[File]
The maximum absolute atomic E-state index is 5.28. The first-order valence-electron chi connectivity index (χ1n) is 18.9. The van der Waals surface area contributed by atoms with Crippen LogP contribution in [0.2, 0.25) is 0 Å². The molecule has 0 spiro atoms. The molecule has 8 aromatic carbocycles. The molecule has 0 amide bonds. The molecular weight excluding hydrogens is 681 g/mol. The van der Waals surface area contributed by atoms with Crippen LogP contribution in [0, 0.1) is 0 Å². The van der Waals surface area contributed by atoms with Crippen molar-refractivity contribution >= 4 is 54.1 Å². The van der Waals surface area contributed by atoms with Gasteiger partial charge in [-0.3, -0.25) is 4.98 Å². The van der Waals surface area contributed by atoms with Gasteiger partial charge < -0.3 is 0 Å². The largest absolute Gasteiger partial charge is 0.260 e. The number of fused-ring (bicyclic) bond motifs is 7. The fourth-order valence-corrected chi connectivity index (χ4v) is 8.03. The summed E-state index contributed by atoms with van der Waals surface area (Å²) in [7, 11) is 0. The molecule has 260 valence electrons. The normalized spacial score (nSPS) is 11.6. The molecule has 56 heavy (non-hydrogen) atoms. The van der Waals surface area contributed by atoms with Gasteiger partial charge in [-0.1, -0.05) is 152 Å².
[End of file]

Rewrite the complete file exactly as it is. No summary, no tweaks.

The maximum absolute atomic E-state index is 5.28. The first-order valence-electron chi connectivity index (χ1n) is 18.9. The van der Waals surface area contributed by atoms with Crippen LogP contribution in [0.2, 0.25) is 0 Å². The molecule has 0 spiro atoms. The molecule has 8 aromatic carbocycles. The molecule has 0 amide bonds. The molecular weight excluding hydrogens is 681 g/mol. The van der Waals surface area contributed by atoms with Crippen LogP contribution in [0, 0.1) is 0 Å². The van der Waals surface area contributed by atoms with Crippen molar-refractivity contribution >= 4 is 54.1 Å². The van der Waals surface area contributed by atoms with Gasteiger partial charge in [-0.3, -0.25) is 4.98 Å². The van der Waals surface area contributed by atoms with Gasteiger partial charge < -0.3 is 0 Å². The largest absolute Gasteiger partial charge is 0.260 e. The number of fused-ring (bicyclic) bond motifs is 7. The fourth-order valence-corrected chi connectivity index (χ4v) is 8.03. The summed E-state index contributed by atoms with van der Waals surface area (Å²) in [7, 11) is 0. The molecule has 260 valence electrons. The normalized spacial score (nSPS) is 11.6. The molecule has 56 heavy (non-hydrogen) atoms. The van der Waals surface area contributed by atoms with Gasteiger partial charge in [-0.1, -0.05) is 152 Å².